There’s a feeling amongst ashtanga yoga practitioners that doing other physical pursuits negatively impacts your ability to do yoga postures; that running tightens the hamstrings and hurts your knees, climbing causes the shoulders and upper back to become stiff, cycling tightens the hips, lifting weights in the gym causes all the muscles to become tight and stiff rather than supple. Friends of mine were even advised to take rickshaws everywhere in Mysore because walking would make them stiff for yoga practice.

If you’ve practised yoga for even a short time you might recognise that there is some truth to this. If you go for a long hike in the mountains you will feel stiff the next day in your yoga practice. If you run long distances (and the word long is, of course, entirely subjective here) you’ll probably find the same thing.

A friend I met on my first trip to Mysore in 2007 said: “Yoga makes you able to do everything else better, and doing everything else makes yoga worse”.

So what should we do? Should we forsake all other physical pursuits so that we have an easier time doing the yoga postures? Long-time readers of my emails will probably guess my answer to this, but it sort of depends really.

If the most important thing to you, at the moment, is to progress through all the different series’ of ashtanga yoga then it might be smart to avoid other things which are going to negatively impact that. Progression in asana is a valid goal and probably the one which keeps most people hooked on ashtanga yoga, at least for the first few years.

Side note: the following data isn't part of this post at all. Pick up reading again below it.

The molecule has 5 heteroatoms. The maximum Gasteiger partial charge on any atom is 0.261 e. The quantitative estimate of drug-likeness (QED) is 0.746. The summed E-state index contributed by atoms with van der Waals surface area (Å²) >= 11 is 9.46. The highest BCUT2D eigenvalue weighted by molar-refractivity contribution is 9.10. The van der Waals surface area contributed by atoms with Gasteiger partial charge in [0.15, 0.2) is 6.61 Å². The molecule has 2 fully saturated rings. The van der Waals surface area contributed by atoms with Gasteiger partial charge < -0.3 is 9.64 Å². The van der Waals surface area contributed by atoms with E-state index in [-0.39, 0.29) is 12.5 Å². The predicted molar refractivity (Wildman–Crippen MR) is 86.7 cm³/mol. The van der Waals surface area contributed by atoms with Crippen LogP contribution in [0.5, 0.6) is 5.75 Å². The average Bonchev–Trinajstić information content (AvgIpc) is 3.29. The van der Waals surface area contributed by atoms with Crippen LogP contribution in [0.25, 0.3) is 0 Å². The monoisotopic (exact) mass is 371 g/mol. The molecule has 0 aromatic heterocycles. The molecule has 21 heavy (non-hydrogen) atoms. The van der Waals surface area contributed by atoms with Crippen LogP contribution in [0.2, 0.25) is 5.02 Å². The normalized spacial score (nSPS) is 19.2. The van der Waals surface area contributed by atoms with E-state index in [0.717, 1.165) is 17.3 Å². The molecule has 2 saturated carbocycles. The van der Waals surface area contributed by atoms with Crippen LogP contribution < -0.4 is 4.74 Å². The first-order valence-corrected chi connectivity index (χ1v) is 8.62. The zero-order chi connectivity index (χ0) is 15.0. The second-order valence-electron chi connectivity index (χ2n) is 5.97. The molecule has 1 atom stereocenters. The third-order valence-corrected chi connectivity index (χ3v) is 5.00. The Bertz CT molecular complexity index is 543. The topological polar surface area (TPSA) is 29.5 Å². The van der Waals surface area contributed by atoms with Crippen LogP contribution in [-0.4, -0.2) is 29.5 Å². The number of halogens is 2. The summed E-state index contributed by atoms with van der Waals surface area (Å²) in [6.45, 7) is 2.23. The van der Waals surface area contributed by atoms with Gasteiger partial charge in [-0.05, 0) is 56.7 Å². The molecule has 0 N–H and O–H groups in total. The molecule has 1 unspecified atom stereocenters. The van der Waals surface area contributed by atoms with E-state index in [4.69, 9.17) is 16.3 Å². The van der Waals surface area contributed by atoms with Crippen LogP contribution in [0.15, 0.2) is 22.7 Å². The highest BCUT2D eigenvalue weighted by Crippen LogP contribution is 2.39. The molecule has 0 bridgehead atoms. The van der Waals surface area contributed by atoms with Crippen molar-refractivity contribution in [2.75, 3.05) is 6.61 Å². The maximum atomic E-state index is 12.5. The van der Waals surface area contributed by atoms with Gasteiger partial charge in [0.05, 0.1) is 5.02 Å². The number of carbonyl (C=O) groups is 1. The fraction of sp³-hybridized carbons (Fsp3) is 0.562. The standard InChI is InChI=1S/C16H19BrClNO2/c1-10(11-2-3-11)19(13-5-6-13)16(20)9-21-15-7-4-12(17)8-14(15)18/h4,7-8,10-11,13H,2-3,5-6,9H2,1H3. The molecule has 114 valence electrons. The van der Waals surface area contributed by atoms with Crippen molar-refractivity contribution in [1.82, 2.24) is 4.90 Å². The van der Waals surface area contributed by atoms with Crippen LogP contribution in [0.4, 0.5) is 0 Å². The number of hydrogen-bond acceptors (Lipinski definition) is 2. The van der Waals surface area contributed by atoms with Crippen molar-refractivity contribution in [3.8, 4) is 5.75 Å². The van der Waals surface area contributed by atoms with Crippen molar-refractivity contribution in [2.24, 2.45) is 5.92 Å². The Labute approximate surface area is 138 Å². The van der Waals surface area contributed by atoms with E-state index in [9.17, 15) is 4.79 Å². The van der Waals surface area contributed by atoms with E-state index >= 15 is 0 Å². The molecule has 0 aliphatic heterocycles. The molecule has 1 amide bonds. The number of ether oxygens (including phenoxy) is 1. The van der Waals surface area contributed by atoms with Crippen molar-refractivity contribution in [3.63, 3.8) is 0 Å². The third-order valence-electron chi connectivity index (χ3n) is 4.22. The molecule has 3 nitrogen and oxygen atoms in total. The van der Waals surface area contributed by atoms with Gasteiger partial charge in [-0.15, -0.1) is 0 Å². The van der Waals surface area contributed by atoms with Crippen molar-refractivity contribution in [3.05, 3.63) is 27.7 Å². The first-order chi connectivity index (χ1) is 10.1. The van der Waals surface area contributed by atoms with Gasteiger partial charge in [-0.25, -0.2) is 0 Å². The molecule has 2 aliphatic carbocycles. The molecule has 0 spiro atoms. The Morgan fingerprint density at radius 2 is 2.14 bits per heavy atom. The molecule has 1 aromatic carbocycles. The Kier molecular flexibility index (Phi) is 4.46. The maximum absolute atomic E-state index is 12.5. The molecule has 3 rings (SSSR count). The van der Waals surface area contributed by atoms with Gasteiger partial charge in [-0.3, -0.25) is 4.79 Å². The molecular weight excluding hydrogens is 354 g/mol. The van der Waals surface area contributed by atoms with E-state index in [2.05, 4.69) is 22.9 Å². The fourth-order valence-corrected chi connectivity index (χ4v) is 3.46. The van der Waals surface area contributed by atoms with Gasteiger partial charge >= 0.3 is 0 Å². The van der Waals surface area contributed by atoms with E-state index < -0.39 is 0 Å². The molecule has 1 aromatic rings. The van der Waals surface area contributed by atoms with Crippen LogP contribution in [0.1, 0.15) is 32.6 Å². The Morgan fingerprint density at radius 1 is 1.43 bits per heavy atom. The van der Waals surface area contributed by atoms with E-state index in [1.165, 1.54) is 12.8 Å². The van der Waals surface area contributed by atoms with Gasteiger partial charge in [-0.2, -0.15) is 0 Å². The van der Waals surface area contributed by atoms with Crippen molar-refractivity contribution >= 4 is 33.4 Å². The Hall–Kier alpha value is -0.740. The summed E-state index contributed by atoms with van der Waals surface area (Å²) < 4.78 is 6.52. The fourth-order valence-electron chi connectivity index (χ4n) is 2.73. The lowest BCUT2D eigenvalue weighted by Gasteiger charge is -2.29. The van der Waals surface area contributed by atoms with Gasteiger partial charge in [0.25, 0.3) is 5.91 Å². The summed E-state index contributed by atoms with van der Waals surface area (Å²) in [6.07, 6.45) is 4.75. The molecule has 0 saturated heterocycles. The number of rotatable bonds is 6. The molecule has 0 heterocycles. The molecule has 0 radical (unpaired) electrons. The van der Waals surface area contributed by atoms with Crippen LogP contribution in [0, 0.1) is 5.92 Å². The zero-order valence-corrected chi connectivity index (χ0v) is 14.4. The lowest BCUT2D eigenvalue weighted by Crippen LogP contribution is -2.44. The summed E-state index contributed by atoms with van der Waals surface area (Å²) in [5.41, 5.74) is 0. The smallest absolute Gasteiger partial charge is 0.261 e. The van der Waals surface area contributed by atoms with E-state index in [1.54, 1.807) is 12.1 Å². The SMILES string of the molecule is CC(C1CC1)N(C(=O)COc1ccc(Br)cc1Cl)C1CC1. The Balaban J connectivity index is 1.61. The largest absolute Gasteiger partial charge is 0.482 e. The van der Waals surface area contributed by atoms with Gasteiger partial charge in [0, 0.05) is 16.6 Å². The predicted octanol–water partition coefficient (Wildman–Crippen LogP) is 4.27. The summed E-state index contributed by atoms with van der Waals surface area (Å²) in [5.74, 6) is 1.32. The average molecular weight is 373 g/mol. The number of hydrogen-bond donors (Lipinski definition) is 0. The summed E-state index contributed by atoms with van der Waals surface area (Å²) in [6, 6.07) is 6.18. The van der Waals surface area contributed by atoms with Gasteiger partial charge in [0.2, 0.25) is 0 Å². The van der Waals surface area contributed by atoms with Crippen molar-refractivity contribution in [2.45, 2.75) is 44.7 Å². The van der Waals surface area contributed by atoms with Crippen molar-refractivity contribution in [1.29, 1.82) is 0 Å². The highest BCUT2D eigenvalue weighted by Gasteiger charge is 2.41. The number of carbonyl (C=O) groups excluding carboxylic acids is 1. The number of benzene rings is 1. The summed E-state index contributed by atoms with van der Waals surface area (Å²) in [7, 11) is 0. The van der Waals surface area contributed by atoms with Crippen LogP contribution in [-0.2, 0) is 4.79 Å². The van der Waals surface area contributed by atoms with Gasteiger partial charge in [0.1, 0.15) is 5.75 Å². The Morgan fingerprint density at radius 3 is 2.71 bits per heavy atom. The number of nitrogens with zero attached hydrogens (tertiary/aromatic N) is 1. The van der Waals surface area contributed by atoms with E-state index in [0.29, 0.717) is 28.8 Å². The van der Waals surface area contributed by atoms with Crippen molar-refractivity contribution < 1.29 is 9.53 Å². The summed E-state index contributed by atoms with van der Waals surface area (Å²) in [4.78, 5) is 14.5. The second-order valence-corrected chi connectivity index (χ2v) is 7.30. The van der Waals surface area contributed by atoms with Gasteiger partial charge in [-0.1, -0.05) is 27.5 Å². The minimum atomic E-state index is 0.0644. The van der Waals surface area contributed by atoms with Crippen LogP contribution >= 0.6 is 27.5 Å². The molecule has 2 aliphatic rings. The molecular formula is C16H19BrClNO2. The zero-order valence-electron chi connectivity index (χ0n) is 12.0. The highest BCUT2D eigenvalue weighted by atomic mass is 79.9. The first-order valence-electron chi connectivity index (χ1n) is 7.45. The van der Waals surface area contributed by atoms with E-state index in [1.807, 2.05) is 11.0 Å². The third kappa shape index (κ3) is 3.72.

If like me, however, you have realised that you are never going to finish all six series (and, in fact, you’re unable to do some of the postures you used to be able to do) then you might end up with a choice.

Give up practising altogether because making no progress is too frustrating. So many people choose this and it is extremely unfortunate in my opinion.

or

Ask yourself what your motivation to practice yoga really is. There are hundreds of reasons to keep practising (a few of them are listed here). If we find something that motivates us to return to our mats over and over again, then we don’t need to worry about whether or not we can do the postures the way we might like.

So if we are practising regularly and are not worried about progressing through the series then we must revisit whether or not we should also allow ourselves to pursue other physical disciplines. It seems self-evident to me that we should endeavour to live our lives unrestricted by our own fears. If we feel like running we should run, if we feel like climbing we should climb, if we feel like learning a martial art we should learn a martial art, and if we feel like going to the gym and lifting heavy stuff then we should do that. Surely all of these things can help in the pursuit of physical health and mental clarity, both of which we are striving for in our yoga practice.

Anything which challenges us in new ways provides us with the potential to grow (that’s part of the reason the ashtanga yoga asanas get harder the further we get through each series), and personal growth and self-awareness are at the heart of yoga practice.

My advice:
Don’t live in fear of stifling your progress in asana. Live a full life and grow old with no regrets.

I went to my first Brazilian Jiu-Jitsu class today. Practice is going to be tough tomorrow!